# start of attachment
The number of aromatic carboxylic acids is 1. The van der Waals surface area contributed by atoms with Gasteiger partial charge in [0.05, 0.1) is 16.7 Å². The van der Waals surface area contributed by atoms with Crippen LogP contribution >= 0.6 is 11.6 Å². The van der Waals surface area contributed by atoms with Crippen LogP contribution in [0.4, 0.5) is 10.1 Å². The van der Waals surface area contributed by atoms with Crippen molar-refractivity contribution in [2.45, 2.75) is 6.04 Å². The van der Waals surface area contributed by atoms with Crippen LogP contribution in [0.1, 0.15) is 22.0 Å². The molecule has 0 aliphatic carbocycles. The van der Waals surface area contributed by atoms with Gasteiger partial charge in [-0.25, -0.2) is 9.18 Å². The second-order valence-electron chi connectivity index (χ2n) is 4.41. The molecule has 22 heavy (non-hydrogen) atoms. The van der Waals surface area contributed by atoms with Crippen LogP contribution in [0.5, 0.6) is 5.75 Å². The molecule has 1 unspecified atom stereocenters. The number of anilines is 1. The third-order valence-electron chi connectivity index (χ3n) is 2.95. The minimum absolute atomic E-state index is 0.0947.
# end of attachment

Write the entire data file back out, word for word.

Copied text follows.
The number of aromatic carboxylic acids is 1. The van der Waals surface area contributed by atoms with Gasteiger partial charge in [0.05, 0.1) is 16.7 Å². The van der Waals surface area contributed by atoms with Crippen LogP contribution >= 0.6 is 11.6 Å². The van der Waals surface area contributed by atoms with Crippen LogP contribution in [0.4, 0.5) is 10.1 Å². The van der Waals surface area contributed by atoms with Crippen molar-refractivity contribution in [2.45, 2.75) is 6.04 Å². The van der Waals surface area contributed by atoms with Crippen LogP contribution in [0.1, 0.15) is 22.0 Å². The molecule has 0 aliphatic carbocycles. The van der Waals surface area contributed by atoms with Gasteiger partial charge in [-0.25, -0.2) is 9.18 Å². The second-order valence-electron chi connectivity index (χ2n) is 4.41. The molecule has 22 heavy (non-hydrogen) atoms. The van der Waals surface area contributed by atoms with Crippen LogP contribution in [0.5, 0.6) is 5.75 Å². The molecule has 1 unspecified atom stereocenters. The number of anilines is 1. The third-order valence-electron chi connectivity index (χ3n) is 2.95. The minimum absolute atomic E-state index is 0.0947.